O, but impatience waiteth on true sorrow.
And see where comes the breeder of my sorrow!
KING LEWIS XI
What's he approacheth boldly to our presence?
Our Earl of Warwick, Edward's greatest friend.
KING LEWIS XI
Welcome, brave Warwick! What brings thee to France?
He descends. She ariseth
Ay, now begins a second storm to rise;
For this is he that moves both wind and tide.
From worthy Edward, King of Albion,
My lord and sovereign, and thy vowed friend,
I come, in kindness
and unfeigned love,
First, to do greetings to thy royal person;
And then to crave a league of amity;
lastly, to confirm that amity
With a nuptial knot, if thou vouchsafe to grant
That virtuous Lady Bona, thy
To England's king in lawful marriage.
[Aside] If that go forward, Henry's hope is done.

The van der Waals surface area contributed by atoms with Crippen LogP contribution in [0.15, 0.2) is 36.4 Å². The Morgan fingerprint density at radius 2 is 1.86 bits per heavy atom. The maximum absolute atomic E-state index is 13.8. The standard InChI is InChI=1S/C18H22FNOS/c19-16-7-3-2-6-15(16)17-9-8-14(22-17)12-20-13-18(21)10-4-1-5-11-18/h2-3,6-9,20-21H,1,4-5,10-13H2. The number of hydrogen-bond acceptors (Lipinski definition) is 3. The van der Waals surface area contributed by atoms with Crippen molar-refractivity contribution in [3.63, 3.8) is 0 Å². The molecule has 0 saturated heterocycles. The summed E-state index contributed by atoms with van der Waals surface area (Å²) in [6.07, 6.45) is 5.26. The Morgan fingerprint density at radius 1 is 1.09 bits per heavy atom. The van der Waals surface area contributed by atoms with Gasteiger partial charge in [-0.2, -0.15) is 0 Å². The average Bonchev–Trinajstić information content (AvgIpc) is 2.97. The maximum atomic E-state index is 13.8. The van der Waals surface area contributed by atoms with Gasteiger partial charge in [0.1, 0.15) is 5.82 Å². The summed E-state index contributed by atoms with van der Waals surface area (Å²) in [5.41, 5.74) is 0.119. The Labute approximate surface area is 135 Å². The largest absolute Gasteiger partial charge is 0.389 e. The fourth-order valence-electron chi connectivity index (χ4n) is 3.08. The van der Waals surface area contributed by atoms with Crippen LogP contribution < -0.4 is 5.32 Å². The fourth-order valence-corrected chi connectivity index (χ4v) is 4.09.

[To BONA] And, gracious madam, in our king's behalf,
I am commanded, with your leave and favour,
to kiss your hand, and with my tongue
To tell the passion of my sovereign's heart;
Where fame, late entering
at his heedful ears,
Hath placed thy beauty's image and thy virtue.
King Lewis and Lady Bona, hear me speak,
Before you answer Warwick. His demand
Springs not from
Edward's well-meant honest love,
But from deceit bred by necessity;
For how can tyrants safely govern
Unless abroad they purchase great alliance?
To prove him tyrant this reason may suffice,
liveth still: but were he dead,
Yet here Prince Edward stands, King Henry's son.
Look, therefore, Lewis,
that by this league and marriage
Thou draw not on thy danger and dishonour;
For though usurpers sway
the rule awhile,
Yet heavens are just, and time suppresseth wrongs.
And why not queen?
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